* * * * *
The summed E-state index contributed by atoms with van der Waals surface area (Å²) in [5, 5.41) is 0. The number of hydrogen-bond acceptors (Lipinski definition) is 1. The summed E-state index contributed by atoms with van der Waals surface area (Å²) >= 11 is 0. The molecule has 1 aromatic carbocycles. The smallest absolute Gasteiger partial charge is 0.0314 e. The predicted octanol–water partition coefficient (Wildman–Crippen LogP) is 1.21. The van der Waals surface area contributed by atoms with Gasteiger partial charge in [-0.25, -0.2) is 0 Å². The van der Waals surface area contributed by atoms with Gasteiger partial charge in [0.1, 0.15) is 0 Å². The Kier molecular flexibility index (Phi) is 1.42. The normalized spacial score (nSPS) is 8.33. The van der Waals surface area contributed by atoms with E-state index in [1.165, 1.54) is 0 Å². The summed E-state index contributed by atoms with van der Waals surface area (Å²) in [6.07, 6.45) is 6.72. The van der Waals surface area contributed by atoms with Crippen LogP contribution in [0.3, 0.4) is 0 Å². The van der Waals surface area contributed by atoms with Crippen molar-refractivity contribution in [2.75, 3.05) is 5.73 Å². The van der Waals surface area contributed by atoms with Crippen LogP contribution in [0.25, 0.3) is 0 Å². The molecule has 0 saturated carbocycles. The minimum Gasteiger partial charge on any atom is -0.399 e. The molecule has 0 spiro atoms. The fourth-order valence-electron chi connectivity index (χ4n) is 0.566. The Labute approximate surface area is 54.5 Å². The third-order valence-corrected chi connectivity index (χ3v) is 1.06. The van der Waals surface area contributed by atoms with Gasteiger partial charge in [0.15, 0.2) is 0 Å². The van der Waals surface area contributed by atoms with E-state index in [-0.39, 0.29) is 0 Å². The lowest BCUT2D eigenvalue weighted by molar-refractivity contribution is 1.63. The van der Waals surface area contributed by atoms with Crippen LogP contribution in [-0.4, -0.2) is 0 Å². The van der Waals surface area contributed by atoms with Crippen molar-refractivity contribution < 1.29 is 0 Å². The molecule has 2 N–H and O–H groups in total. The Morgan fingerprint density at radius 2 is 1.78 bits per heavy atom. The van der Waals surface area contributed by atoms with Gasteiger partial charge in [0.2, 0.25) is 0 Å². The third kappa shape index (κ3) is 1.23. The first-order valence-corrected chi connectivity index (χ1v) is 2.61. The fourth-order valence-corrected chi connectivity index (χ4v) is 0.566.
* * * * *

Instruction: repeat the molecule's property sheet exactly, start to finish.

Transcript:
The summed E-state index contributed by atoms with van der Waals surface area (Å²) in [5, 5.41) is 0. The number of hydrogen-bond acceptors (Lipinski definition) is 1. The summed E-state index contributed by atoms with van der Waals surface area (Å²) >= 11 is 0. The molecule has 1 aromatic carbocycles. The smallest absolute Gasteiger partial charge is 0.0314 e. The predicted octanol–water partition coefficient (Wildman–Crippen LogP) is 1.21. The van der Waals surface area contributed by atoms with Gasteiger partial charge in [-0.25, -0.2) is 0 Å². The van der Waals surface area contributed by atoms with Gasteiger partial charge in [0.1, 0.15) is 0 Å². The Kier molecular flexibility index (Phi) is 1.42. The normalized spacial score (nSPS) is 8.33. The van der Waals surface area contributed by atoms with E-state index in [1.165, 1.54) is 0 Å². The summed E-state index contributed by atoms with van der Waals surface area (Å²) in [6.07, 6.45) is 6.72. The van der Waals surface area contributed by atoms with Crippen LogP contribution in [0.3, 0.4) is 0 Å². The van der Waals surface area contributed by atoms with Crippen molar-refractivity contribution in [2.75, 3.05) is 5.73 Å². The van der Waals surface area contributed by atoms with Crippen LogP contribution in [0.25, 0.3) is 0 Å². The molecule has 0 saturated carbocycles. The minimum Gasteiger partial charge on any atom is -0.399 e. The molecule has 0 spiro atoms. The fourth-order valence-electron chi connectivity index (χ4n) is 0.566. The Labute approximate surface area is 54.5 Å². The third-order valence-corrected chi connectivity index (χ3v) is 1.06. The van der Waals surface area contributed by atoms with Gasteiger partial charge in [0.15, 0.2) is 0 Å². The van der Waals surface area contributed by atoms with E-state index in [-0.39, 0.29) is 0 Å². The lowest BCUT2D eigenvalue weighted by molar-refractivity contribution is 1.63. The van der Waals surface area contributed by atoms with Crippen LogP contribution in [-0.4, -0.2) is 0 Å². The van der Waals surface area contributed by atoms with Crippen molar-refractivity contribution < 1.29 is 0 Å². The molecule has 2 N–H and O–H groups in total. The Morgan fingerprint density at radius 2 is 1.78 bits per heavy atom. The van der Waals surface area contributed by atoms with Gasteiger partial charge in [0.2, 0.25) is 0 Å². The third kappa shape index (κ3) is 1.23. The first-order valence-corrected chi connectivity index (χ1v) is 2.61. The fourth-order valence-corrected chi connectivity index (χ4v) is 0.566.